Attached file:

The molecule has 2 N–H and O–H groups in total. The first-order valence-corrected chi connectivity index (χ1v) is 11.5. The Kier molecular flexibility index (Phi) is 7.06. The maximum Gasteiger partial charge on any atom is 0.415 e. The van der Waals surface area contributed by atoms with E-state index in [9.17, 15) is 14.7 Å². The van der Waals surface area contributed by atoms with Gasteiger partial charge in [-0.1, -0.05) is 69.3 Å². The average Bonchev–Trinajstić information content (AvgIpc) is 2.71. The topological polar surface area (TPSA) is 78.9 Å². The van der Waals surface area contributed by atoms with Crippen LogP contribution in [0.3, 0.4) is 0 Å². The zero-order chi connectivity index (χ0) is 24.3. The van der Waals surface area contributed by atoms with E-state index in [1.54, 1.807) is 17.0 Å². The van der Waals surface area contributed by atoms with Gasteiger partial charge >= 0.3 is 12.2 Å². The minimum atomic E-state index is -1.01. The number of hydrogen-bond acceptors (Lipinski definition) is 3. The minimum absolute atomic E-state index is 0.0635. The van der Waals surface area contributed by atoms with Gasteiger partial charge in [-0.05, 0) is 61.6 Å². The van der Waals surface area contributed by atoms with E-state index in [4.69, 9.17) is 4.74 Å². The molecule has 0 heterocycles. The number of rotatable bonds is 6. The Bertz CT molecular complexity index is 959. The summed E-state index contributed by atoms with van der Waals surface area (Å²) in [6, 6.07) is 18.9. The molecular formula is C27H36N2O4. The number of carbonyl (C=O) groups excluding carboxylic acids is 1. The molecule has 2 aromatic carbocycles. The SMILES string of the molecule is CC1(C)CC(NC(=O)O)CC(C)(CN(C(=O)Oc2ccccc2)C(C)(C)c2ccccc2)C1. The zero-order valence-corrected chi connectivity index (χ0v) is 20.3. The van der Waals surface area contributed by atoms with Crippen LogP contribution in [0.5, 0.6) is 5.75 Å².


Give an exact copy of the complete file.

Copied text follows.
The molecule has 2 N–H and O–H groups in total. The first-order valence-corrected chi connectivity index (χ1v) is 11.5. The Kier molecular flexibility index (Phi) is 7.06. The maximum Gasteiger partial charge on any atom is 0.415 e. The van der Waals surface area contributed by atoms with E-state index in [9.17, 15) is 14.7 Å². The van der Waals surface area contributed by atoms with Gasteiger partial charge in [-0.1, -0.05) is 69.3 Å². The average Bonchev–Trinajstić information content (AvgIpc) is 2.71. The topological polar surface area (TPSA) is 78.9 Å². The van der Waals surface area contributed by atoms with Crippen LogP contribution in [0.3, 0.4) is 0 Å². The zero-order chi connectivity index (χ0) is 24.3. The van der Waals surface area contributed by atoms with E-state index in [1.54, 1.807) is 17.0 Å². The van der Waals surface area contributed by atoms with Gasteiger partial charge >= 0.3 is 12.2 Å². The minimum atomic E-state index is -1.01. The number of hydrogen-bond acceptors (Lipinski definition) is 3. The minimum absolute atomic E-state index is 0.0635. The van der Waals surface area contributed by atoms with Gasteiger partial charge in [-0.05, 0) is 61.6 Å². The van der Waals surface area contributed by atoms with E-state index in [4.69, 9.17) is 4.74 Å². The molecule has 0 heterocycles. The number of rotatable bonds is 6. The Bertz CT molecular complexity index is 959. The summed E-state index contributed by atoms with van der Waals surface area (Å²) in [6, 6.07) is 18.9. The molecular formula is C27H36N2O4. The number of carbonyl (C=O) groups excluding carboxylic acids is 1. The molecule has 2 aromatic carbocycles. The SMILES string of the molecule is CC1(C)CC(NC(=O)O)CC(C)(CN(C(=O)Oc2ccccc2)C(C)(C)c2ccccc2)C1. The zero-order valence-corrected chi connectivity index (χ0v) is 20.3. The van der Waals surface area contributed by atoms with Crippen LogP contribution in [0.5, 0.6) is 5.75 Å².